By Viveta Lobo, MD and Laleh Gharahbaghian, MD, FACEP
Our latest insert in the ACEP Ultrasound Section newsletter is below – on the FAST scan – the Suprapubic sections. The prior entries was on the FAST scan: The Cardiac views ( go here) and The Upper Quadrants ( go here. ). The ACEP US Section is the go-to site for everything you want to know about starting an US program, credentialing in ultrasound, the policies and politics, and is the home of SonoGuide – an amazing educational resource for bedside ultrasound, and the EMSONO: Ultrasound Test. It is also where we add our entries for their newsletter that goes over tips and tricks, cases, and all things ultrasound in the news. We recently wrote an article for the ACEP Ultrasound Section Newsletter – which is available for all members of the ACEP US Section – and I highly recommend becoming a member – it’s totally worth it.”
It was a TRUE pleasure to record a podcast recently with Dr. Scott Weingart (aka, my hero) on EMCrit (twitter: EMCrit), and writing this article with our newest ultrasound faculty member, Dr. Viveta Lobo, describes some of what was spoken about.
As discussed in our last entry, the FAST exam is undoubtedly the most widely used bedside ultrasound application used in emergency medicine. Its incorporation in the ATLS revised protocol, the RUSH exam, and several other published protocols, makes it an invaluable screening tool for intra abdominal injury causing hemoperitoneum, cardiac injury with pericardial effusion, and unexplained hypotension.(1,2)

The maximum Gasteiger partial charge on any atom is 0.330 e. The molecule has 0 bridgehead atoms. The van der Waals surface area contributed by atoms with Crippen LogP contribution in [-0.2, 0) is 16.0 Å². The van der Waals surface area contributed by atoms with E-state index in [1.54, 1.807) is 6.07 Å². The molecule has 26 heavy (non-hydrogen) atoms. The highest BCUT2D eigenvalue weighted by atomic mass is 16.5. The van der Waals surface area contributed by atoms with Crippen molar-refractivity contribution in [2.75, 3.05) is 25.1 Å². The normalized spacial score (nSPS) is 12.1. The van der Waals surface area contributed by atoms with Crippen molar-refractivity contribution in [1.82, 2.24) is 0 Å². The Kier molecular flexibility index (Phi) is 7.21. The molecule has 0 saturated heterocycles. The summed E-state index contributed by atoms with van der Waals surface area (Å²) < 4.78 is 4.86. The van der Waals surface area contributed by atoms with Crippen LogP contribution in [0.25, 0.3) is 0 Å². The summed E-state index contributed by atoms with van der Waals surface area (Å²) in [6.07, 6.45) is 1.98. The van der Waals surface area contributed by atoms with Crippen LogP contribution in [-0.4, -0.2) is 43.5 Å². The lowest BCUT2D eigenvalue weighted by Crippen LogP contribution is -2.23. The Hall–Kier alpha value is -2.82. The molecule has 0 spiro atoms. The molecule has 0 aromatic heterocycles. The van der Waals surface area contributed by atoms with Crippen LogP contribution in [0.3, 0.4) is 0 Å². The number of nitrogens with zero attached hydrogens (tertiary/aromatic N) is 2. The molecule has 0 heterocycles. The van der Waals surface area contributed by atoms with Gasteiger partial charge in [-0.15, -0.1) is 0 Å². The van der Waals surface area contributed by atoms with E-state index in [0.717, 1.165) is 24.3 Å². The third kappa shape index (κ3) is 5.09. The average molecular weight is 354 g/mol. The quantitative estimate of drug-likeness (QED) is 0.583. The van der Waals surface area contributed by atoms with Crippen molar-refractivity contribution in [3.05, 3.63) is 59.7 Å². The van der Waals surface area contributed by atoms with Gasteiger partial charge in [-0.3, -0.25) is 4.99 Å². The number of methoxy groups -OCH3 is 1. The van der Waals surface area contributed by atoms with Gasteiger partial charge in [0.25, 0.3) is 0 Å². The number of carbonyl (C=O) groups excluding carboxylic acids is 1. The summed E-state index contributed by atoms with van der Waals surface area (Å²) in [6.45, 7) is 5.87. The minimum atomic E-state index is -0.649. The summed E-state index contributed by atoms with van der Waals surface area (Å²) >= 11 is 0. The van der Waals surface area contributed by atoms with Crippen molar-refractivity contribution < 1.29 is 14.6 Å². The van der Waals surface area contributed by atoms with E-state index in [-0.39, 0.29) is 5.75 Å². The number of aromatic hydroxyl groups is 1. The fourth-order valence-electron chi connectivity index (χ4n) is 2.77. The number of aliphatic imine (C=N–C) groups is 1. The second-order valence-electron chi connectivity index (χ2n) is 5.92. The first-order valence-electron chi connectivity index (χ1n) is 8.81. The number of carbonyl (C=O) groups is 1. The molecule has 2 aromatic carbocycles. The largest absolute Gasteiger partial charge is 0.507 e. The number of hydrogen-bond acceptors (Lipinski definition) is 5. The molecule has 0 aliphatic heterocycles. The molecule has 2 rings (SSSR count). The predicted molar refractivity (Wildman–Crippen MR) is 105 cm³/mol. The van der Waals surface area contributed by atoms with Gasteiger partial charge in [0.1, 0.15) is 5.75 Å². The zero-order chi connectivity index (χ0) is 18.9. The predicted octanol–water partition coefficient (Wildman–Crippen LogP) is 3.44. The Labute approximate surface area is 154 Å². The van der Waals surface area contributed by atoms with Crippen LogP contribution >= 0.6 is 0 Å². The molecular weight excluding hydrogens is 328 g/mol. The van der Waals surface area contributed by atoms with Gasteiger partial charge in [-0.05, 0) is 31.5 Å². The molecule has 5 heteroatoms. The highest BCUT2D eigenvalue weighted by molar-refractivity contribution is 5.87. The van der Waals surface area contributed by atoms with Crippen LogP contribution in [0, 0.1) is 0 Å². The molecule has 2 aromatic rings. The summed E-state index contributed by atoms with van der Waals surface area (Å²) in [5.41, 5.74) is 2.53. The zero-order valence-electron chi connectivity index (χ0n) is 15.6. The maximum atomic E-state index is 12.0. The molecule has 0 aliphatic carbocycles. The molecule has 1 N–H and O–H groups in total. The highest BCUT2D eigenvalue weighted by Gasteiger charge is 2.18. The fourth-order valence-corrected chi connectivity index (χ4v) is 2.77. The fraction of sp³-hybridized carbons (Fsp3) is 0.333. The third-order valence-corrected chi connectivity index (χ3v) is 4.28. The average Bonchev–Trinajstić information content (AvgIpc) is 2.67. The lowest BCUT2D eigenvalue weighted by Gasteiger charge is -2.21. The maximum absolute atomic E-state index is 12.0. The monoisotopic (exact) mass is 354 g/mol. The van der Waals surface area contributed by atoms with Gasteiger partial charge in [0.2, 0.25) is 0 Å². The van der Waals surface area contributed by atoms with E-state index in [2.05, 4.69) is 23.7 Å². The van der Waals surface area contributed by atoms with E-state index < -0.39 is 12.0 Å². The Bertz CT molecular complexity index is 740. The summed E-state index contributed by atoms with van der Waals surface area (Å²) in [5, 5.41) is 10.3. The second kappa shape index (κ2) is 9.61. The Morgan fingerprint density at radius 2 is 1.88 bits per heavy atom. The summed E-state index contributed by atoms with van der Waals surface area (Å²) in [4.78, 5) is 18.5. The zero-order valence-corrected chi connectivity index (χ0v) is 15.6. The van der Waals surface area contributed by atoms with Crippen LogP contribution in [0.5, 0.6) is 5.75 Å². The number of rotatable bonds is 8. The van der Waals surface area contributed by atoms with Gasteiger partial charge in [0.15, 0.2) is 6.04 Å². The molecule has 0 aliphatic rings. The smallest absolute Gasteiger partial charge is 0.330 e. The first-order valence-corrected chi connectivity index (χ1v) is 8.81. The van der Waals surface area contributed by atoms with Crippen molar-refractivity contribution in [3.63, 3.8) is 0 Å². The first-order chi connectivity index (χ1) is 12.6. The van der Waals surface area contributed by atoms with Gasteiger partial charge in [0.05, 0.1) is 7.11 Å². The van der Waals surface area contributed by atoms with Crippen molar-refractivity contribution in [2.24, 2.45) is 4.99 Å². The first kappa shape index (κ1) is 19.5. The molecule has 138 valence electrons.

We will continue our discussion of the FAST scan by reviewing the pelvis views, and relay some tips and tricks. Refer to the March 2013 Newsletter for our article reviewing tips for scanning the right upper quadrant (RUQ) and left upper quadrants (LUQ), and the June 2013 newsletter for our article reviewing the tips for the cardiac views.
The Suprapubic View
The suprapubic view on the FAST exam is generally the last of the four views performed.
Theoretically, given its dependent anatomical position, one might logically conclude that it should in fact be the most sensitive view to visualize free fluid; unfortunately, the literature has negated this theory – and in fact this can often be the least sensitive view, largely in part of human error, and especially in pelvic fractures.(1,2,4) Anatomically, when we scan the suprapubic area in both transverse and longitudinal planes, there’s a lot that we see –the bladder, bowel, pelvic bones, pelvic organs, and rectum to name a few. This might make it harder for us to visualize free fluid, and separate it out from these other structures. But here’s a few tips to help overcome these limitations. Begin by placing your phased array or curvilinear probe just above the pubic symphysis, aiming inferiorly/caudad into the pelvis.
Tips for the Suprapubic View: